High-level thinkers are often open-minded. They listen to and consider views that differ greatly from their own, even if they don’t necessarily agree.
This doesn’t mean you always change your mind. But you’re willing to learn from others, challenge your own beliefs, and see the world from multiple perspectives.
One particular friend comes to mind as an example. He’s a loyal vegan but loves engaging with meat-eaters in thoughtful conversations about food ethics.
He doesn’t do it to be antagonistic. Instead, he genuinely wants to understand their point of view.
This openness helps him learn, grow, and enrich his understanding of the world. And, if you often find yourself doing the same, you may very well be a high-level thinker too.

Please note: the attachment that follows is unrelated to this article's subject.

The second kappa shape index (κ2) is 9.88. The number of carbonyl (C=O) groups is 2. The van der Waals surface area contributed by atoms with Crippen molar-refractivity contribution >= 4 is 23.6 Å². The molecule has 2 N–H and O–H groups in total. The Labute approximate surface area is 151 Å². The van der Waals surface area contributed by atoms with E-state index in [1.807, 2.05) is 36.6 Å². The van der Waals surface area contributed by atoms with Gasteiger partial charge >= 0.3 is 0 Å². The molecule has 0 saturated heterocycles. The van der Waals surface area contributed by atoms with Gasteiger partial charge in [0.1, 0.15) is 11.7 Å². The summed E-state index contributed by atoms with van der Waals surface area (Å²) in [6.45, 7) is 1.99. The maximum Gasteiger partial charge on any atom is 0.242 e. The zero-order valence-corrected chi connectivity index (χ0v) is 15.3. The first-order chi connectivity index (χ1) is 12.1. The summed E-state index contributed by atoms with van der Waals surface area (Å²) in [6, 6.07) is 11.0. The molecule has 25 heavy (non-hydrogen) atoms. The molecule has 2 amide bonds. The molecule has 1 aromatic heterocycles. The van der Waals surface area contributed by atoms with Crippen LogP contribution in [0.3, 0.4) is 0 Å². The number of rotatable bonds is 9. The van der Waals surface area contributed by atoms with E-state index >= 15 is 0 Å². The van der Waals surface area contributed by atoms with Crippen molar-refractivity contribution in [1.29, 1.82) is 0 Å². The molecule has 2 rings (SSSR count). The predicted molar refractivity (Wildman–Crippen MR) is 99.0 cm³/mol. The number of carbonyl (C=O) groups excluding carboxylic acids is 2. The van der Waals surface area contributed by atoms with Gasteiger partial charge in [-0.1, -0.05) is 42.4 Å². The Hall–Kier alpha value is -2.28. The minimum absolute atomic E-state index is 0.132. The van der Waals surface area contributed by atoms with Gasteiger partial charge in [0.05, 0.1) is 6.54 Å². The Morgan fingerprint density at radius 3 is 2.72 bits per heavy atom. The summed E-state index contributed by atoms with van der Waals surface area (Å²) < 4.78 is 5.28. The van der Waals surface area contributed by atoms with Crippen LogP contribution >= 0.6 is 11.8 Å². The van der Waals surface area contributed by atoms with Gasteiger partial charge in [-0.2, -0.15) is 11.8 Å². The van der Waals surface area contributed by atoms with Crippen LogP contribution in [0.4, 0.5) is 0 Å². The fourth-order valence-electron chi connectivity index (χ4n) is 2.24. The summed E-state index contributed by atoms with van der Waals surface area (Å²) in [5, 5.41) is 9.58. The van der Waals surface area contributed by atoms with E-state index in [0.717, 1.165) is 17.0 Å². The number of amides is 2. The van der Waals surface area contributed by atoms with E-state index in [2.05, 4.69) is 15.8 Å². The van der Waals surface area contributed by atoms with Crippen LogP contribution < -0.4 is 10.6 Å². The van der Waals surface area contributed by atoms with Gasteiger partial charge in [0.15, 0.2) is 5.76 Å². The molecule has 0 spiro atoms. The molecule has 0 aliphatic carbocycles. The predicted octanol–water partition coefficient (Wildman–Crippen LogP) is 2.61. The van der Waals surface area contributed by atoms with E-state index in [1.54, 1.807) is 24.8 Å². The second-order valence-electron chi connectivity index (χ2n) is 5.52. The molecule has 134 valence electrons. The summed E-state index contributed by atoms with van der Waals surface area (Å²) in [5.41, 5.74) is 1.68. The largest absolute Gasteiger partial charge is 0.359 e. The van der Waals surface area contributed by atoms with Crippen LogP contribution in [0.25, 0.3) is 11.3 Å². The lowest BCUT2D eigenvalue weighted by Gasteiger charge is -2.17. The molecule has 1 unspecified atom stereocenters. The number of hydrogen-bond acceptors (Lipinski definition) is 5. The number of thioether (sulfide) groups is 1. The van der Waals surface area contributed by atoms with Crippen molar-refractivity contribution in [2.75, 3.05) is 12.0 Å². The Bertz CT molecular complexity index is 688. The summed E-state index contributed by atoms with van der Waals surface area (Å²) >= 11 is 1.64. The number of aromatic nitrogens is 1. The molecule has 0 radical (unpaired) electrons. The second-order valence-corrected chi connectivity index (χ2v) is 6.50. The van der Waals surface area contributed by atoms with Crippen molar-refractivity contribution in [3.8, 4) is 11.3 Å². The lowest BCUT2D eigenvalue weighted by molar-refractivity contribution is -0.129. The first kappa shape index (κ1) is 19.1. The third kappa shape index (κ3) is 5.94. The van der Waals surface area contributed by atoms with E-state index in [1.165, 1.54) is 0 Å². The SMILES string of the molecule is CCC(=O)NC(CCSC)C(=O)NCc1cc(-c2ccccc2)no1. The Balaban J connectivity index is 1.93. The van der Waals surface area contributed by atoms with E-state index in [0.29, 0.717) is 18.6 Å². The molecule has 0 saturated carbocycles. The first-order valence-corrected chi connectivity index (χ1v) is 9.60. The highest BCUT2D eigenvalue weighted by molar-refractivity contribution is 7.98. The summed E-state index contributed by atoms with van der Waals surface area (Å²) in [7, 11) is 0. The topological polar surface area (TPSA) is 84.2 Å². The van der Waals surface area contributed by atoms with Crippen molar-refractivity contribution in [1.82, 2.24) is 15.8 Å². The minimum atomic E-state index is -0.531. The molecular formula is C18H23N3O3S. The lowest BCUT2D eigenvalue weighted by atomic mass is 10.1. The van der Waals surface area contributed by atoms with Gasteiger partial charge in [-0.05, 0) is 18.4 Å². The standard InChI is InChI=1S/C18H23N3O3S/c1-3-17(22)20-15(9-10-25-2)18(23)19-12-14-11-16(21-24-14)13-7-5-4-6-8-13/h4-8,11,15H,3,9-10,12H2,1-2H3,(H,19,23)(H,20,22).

3. You like to think about problems
Now, let me get one thing straight here. I don’t mean “thinking about problems” in the sense of being negative and always complaining.
Actually, I mean this as a very positive exercise for the brain.
High-level thinkers tend to think about problems so they can analyze them, consider the possible causes for them, and come up with potential solutions.
Take my friend Lisa as an example. She noticed her local park was always full of litter despite trash cans being around.
She kept thinking about it, and realized that the cans were placed next to benches where individuals or couples sat during the day.
However, the trash was mostly left by larger groups that went to other areas of the park where there were no trash cans.
She wrote to her local council about this, and within a year they had installed a few more trash cans in those areas for groups.